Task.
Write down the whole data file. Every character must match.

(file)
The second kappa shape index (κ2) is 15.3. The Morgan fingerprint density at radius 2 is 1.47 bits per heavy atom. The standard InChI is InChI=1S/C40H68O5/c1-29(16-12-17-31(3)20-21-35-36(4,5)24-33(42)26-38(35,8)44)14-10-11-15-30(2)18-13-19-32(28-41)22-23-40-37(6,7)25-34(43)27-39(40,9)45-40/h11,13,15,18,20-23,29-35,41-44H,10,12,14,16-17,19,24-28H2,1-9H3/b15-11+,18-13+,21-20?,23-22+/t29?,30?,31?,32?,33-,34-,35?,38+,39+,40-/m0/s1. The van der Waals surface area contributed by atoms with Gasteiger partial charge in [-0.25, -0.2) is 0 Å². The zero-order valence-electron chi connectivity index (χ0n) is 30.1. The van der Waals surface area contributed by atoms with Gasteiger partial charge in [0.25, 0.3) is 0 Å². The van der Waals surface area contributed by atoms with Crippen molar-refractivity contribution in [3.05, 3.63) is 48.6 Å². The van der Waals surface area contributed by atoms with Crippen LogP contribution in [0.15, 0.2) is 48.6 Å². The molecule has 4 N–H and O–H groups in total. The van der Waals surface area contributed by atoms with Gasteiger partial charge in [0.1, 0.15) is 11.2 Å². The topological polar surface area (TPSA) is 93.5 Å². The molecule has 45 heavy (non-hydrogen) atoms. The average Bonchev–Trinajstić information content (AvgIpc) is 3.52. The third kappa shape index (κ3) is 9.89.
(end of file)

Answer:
The second kappa shape index (κ2) is 15.3. The Morgan fingerprint density at radius 2 is 1.47 bits per heavy atom. The standard InChI is InChI=1S/C40H68O5/c1-29(16-12-17-31(3)20-21-35-36(4,5)24-33(42)26-38(35,8)44)14-10-11-15-30(2)18-13-19-32(28-41)22-23-40-37(6,7)25-34(43)27-39(40,9)45-40/h11,13,15,18,20-23,29-35,41-44H,10,12,14,16-17,19,24-28H2,1-9H3/b15-11+,18-13+,21-20?,23-22+/t29?,30?,31?,32?,33-,34-,35?,38+,39+,40-/m0/s1. The van der Waals surface area contributed by atoms with Gasteiger partial charge in [-0.25, -0.2) is 0 Å². The zero-order valence-electron chi connectivity index (χ0n) is 30.1. The van der Waals surface area contributed by atoms with Gasteiger partial charge in [0.25, 0.3) is 0 Å². The van der Waals surface area contributed by atoms with Crippen molar-refractivity contribution in [3.05, 3.63) is 48.6 Å². The van der Waals surface area contributed by atoms with Crippen LogP contribution in [0.15, 0.2) is 48.6 Å². The molecule has 4 N–H and O–H groups in total. The van der Waals surface area contributed by atoms with Gasteiger partial charge in [0.1, 0.15) is 11.2 Å². The topological polar surface area (TPSA) is 93.5 Å². The molecule has 45 heavy (non-hydrogen) atoms. The average Bonchev–Trinajstić information content (AvgIpc) is 3.52. The third kappa shape index (κ3) is 9.89.